Period covered: 30 September 2012 to 31 December 2012
The long-awaited level 2 regulations pursuant to the AIFMD were issued by the EU Commission on 19 December and they appear to provide a clear indication of the likely final position.
Third Country AIF Managers will be able to continue to market Third Country funds to professional investors in EU Member States by using the existing private placement rules until at least 2018, subject to the following conditions:
- The Third Country must not be on Financial Action Task Force (FATF) blacklist. Jersey is not, and has never been, on the FATF blacklist.
- The Third Country fund must comply with certain transparency and reporting requirements set out in the AIFMD. Jersey intends to satisfy this condition through enhancements to existing codes and regulations.
- A supervisory co-operation agreement must be in place between the regulator of the EU Member State in which the fund is to be marketed and the Third Country regulator of the AIF Manager. Jersey is on ESMA's priority list of Third Countries in terms of agreeing a standard form of co-operation agreement. A key condition for a co-operation agreement is that all relevant categories of funds to be marketed into the EU are subject to an appropriate degree of regulatory supervision and, by way of update on last quarter's briefing, legislation containing the requisite supervisory powers in relation to all fund types (including eligible investor funds and private placement funds) has recently been passed.
We are continuing to work with the JFSC on the relevant regulations in tandem with monitoring developments from an ESMA and member states perspective.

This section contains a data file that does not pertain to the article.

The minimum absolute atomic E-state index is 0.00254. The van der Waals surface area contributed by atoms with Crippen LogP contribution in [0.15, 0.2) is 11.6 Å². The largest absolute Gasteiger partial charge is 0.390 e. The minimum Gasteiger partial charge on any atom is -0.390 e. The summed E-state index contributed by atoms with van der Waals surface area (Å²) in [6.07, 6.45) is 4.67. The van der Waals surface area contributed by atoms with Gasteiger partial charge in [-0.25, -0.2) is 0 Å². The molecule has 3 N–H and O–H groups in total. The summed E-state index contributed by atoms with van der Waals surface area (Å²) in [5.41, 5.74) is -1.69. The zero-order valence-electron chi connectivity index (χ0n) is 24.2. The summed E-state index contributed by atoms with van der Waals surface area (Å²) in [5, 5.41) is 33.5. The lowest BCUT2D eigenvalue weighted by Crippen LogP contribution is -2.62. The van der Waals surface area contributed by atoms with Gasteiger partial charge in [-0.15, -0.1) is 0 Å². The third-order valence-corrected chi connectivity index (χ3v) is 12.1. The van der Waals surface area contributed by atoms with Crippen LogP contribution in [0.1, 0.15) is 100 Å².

2 US Foreign Account Tax Compliance Act (FATCA)
FATCA is intended to create a new information reporting and withholding regime for payments made to certain Foreign Financial Institutions (FFIs) and other ‘foreign’ persons. The definition of FFI is very broad and includes funds.
On 24 October 2012, the Internal Revenue Service released an announcement changing several of the previously published dates for FATCA compliance, including:
- The deadline for FFIs to enter into an FFI Agreement has been moved from 30 June 2013 to 31 December 2013.
- Withholding agents generally will be required to implement FATCA compliant account opening procedures by 1 January 2014, instead of 1 January 2013.
Approximately 50 countries, including the UK Crown Dependencies, are now in the process of negotiating Intergovernmental Agreements (IGAs) with the US, and, in part, these are intended to overcome the legal barriers to FATCA compliance, and simplify some of the requirements.
Detailed guidance notes addressing interpretation of FATCA requirements are expected to be published in each IGA jurisdiction shortly after an IGA has been signed.
The UK government has approached the Crown Dependencies and the Overseas Territories to discuss the possibility of applying FATCA-type principles more widely to an exchange of information with the UK. Jersey Finance is working closely with the States of Jersey to present the views of industry throughout this process and will seek to ensure that the implementation of such legislation is introduced on a level playing field.
3 Regulatory Updates
3.1 Review of Financial Advice (RFA)